From The Congo to Capitol Hill - A Coming-of-Age Memoir
About the Book
A remarkable memoir, spanning two continents and two separate life-stages, of an American's intimate engagement with the Congo.
Caught up in a racially fraught crisis at an American White missionary-led university in the Congo, a young American professor is publicly fired by a government cabinet minister. Several years later, he becomes a key staff aide for a congressional committee that is battling, amidst Cold War anxieties, to distance the U.S. from the "friendly" Congo dictator's corruption and human rights abuses. This insider's account provides rare first hand insights that illuminate some of today's burning issues: the dynamics of racial conflict, the paranoia and narcissism of authoritarian regimes and, especially, the hidden dysfunctions of the U.S. Congress, State Department and pundit press. At the same time, it is an honest reflection on the author's tortuous personal and political growth. The book's focus on individual agency in challenging environments resonates strongly today as more Americans venture into authoritarian countries and struggle to maintain democratic institutions at home.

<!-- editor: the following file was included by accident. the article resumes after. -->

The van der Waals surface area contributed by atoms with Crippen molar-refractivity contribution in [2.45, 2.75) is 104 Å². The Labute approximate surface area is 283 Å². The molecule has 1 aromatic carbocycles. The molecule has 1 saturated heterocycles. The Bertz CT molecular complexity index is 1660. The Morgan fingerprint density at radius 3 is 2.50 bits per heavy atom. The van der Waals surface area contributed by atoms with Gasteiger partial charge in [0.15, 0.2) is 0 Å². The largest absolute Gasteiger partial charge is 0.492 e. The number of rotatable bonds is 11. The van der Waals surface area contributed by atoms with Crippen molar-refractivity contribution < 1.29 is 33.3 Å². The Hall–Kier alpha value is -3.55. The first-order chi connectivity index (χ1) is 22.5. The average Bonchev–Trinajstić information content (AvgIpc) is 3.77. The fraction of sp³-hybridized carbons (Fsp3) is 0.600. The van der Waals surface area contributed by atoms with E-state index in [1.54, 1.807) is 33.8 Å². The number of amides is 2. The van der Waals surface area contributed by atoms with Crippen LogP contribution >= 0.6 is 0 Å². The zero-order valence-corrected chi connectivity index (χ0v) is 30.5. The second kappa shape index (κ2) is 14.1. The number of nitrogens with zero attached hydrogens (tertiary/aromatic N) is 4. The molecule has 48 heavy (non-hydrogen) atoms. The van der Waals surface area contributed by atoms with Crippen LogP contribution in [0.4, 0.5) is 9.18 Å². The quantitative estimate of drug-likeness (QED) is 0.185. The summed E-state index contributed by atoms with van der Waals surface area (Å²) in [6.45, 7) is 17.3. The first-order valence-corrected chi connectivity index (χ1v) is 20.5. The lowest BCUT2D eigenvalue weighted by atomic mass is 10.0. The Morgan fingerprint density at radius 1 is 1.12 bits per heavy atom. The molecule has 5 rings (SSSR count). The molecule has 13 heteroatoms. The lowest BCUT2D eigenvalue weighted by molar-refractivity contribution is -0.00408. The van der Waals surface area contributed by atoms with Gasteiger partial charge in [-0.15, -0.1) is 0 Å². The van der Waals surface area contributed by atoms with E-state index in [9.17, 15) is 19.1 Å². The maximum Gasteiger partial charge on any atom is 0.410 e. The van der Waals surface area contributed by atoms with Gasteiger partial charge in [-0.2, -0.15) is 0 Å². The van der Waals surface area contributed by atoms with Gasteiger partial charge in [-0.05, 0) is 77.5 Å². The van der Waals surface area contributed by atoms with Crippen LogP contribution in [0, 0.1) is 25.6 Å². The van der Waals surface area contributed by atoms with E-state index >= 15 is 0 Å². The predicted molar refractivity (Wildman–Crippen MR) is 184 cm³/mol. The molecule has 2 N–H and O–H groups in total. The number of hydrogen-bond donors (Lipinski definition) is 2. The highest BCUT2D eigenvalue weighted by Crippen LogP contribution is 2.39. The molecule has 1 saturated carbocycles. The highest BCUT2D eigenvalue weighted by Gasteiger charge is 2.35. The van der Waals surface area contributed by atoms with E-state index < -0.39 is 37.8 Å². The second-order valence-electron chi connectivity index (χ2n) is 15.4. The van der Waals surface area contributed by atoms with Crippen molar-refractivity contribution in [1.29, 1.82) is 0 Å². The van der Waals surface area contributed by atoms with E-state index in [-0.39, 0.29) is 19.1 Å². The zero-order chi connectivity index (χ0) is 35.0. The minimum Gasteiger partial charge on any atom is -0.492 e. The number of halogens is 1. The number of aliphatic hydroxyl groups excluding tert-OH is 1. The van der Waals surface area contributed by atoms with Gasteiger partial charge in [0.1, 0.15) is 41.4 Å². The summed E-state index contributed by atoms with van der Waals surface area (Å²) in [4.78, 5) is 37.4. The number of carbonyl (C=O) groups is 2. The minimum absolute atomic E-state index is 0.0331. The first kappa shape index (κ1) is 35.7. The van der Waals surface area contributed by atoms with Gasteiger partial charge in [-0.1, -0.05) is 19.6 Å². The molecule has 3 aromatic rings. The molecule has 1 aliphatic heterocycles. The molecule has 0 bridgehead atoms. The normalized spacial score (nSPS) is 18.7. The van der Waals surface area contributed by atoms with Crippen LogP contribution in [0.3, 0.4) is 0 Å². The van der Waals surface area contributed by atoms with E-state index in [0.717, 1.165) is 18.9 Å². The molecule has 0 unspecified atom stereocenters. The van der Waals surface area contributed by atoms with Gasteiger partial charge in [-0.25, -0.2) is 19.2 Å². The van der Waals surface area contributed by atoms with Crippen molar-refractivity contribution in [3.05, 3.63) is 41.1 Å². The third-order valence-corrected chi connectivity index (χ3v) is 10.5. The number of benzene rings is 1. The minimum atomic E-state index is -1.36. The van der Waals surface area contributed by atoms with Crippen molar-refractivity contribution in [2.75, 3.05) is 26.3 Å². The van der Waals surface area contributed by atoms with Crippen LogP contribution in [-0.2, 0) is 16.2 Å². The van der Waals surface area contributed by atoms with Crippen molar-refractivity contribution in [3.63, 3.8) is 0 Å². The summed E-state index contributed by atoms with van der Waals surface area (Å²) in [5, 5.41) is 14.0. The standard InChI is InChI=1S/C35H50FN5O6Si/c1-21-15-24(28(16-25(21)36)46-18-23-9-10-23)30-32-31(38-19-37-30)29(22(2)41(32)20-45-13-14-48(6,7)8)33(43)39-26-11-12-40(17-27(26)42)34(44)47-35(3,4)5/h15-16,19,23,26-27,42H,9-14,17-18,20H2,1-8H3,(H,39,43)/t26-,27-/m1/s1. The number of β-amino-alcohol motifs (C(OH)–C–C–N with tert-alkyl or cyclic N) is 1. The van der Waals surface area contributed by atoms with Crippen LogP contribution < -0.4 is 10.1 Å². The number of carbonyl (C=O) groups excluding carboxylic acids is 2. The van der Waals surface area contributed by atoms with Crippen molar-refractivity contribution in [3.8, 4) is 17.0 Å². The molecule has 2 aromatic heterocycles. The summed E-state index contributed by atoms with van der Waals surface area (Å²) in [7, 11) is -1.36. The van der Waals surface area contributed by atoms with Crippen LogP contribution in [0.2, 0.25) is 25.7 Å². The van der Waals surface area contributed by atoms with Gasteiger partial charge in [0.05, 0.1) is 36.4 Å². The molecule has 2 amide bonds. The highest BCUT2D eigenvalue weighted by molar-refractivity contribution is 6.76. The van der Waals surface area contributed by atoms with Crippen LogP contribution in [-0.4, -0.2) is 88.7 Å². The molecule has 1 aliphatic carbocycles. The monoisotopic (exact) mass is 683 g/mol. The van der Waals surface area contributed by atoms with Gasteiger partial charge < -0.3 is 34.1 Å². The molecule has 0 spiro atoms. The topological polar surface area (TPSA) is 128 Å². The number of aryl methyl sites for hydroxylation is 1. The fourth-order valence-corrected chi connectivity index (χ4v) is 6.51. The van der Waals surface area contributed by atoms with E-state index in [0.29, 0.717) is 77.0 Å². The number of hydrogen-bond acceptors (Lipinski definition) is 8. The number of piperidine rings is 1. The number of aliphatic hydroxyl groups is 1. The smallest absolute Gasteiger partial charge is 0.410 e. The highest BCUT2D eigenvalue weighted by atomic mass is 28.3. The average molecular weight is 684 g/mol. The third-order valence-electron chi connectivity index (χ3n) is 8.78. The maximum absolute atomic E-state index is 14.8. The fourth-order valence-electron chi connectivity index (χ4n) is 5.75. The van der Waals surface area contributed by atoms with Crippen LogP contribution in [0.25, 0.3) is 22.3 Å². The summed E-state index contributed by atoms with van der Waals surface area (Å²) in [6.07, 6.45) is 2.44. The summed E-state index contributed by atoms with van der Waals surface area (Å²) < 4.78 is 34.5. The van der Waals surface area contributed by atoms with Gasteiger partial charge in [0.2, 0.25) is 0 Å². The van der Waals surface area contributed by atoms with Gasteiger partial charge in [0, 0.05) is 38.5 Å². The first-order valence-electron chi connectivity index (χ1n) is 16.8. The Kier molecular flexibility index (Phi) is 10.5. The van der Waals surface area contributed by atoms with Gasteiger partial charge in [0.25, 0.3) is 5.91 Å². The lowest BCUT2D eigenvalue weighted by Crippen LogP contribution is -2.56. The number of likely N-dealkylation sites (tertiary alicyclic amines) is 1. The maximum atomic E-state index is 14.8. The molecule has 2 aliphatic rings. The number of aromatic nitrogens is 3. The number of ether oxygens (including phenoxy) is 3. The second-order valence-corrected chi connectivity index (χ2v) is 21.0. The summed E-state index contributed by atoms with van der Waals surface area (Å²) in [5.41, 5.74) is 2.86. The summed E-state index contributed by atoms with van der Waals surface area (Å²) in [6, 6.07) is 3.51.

"I was fascinated both by his life-altering experience in the Congo and by his first-hand picture of what happens behind closed doors on Capitol Hill."
- Adam Hochshild, best-selling author of King Leopold's Ghosts and American Midnight.
Stephen R. Weissman's previous books are: American Foreign Policy in the Congo 1960-1964 (Cornell Univ. Press) and A Culture of Deference: Congress's Failure of Leadership in Foreign Policy (Basic Books).
After 13 years as a political science professor, Weissman joined the staff of the U.S. House of Representatives' Subcommittee on Africa where he served for a dozen years. Later, he was Legislative Representative for Public Citizen for campaign finance and election reform and Associate Director for Policy at the Campaign Finance Institute.